I had the pleasure to interview Jason Rose, CEO, AdhereHealth. Jason is currently CEO of AdhereHealth, a leading healthcare technology company focused on medication adherence. With 25 years of experience in healthcare technology, Jason Rose is a serial healthcare IT entrepreneur, focused on launching disruptive products that drive digital health innovation and value-based care outcomes. His career includes several successful start-ups, including his tenure as Chief Strategic Development Officer and Executive Vice President at Inovalon. Jason’s career includes leading data-driven product development, corporate strategy, business development, strategic partnerships, technology implementation and solution portfolio commercialization.
Thank you so much for doing this with us! Can you tell us a story about what brought you to this specific career path?
In the mid-1990s, I was working in the George Washington University (GWU) Medical Center IT department and enrolled at GWU business school for a Master’s in Health Services Administration. From my vantage, healthcare was overwhelmed with manual processes, disconnected systems and a lack of outcomes focus. I had to choose a graduate program focus, but hospitals and government weren’t interesting areas to me. However, with all the technological advances in parallel industries such as banking and hospitality, I saw healthcare as a prime target for improvement. At the time, electronic health record technologies were nascent, and I considered the nearly unlimited opportunities that could improve care efficiencies and ultimately better care. I got special permission from the Dean of the GWU school to create a “healthcare technology” curriculum and thus became a pioneer in an emerging new space. After being on the CIO career track for the next decade, one of my mentors convinced me to deviate from that path by giving me an opportunity to develop and manage new technology-enabled products where I found great success. I continue to heavily rely on my process-focused technology management discipline to create disruptive new commercial products. I’ve made a career in healthcare technology by identifying areas of value, sometimes going against the grain to disrupt the norm that leads to better outcomes.
Can you share the most interesting story that happened to you since you began leading your company?
When I first joined AdhereHealth in March of 2018, I met with several of our client executives to ask their opinion of the company. The consistent feedback was they would like to spend more money with us. Of course, as the new CEO, that is terrific problem to have but it’s still a problem, nonetheless. Certainly, this became an interesting discussion about why these clients wanted to spend more money, but were having issues doing that — what was the problem and how could we fix it? The reality was our clients perceived tremendous value in our products, but we were somehow governing more value creation due to technical debt and investment in our clinical resource network. After much discussion with my leadership, we broke down the areas of improvement to be: 1) clearly identified goals for the company that forced team synergies; 2) hiring the right amount of resources to generate the value in a financially responsible way; and 3) transform the technology team into one that is fully aligned with the business. In my first nine months, we nearly doubled our growth with organic revenue, and we continue to generate strong profits at a higher value than ever before.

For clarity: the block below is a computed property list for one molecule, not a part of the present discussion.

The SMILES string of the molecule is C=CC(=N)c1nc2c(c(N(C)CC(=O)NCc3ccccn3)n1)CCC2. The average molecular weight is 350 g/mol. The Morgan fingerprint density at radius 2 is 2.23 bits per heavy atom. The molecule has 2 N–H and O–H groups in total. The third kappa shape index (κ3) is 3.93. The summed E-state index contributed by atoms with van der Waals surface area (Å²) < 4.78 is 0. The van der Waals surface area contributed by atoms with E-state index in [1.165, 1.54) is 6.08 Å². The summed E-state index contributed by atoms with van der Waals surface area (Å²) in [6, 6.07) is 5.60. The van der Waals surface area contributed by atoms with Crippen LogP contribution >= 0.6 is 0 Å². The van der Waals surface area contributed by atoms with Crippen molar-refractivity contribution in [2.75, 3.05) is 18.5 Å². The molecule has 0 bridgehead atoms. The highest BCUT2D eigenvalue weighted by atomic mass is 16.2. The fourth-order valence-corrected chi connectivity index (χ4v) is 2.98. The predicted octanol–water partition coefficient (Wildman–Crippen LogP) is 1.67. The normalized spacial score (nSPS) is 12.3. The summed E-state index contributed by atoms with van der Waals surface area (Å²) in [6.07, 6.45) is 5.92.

Can you tell our readers a bit about why you are an authority in the healthcare field?
I’ve been working in the healthcare industry for more than 25 years, focusing primarily on technology that enables value-based care and digital health. My career has spanned from large-scale multi-year transformation projects for some of the largest healthcare organizations in the nation to rolling my sleeves up in start-ups. After beginning my career as a technology manager, I spent over 15 years applying my skills to product development, sales and marketing. As former Chief Strategic Development Officer and Executive Vice President at Inovalon, I led the development, launch and expansion of the company’s product and technology presence across the healthcare marketplace and helped bring the company to a successful multi-billion-dollar IPO. I’ve had the pleasure of working for many innovative healthcare companies that are working on transforming healthcare for the better across all sectors: provider, payer and government. In my current role as CEO of AdhereHealth, our mission is to improve medication adherence by overcoming social determinants of health and leveraging technologies to improve outcomes.
What makes your company stand out? Can you share a story?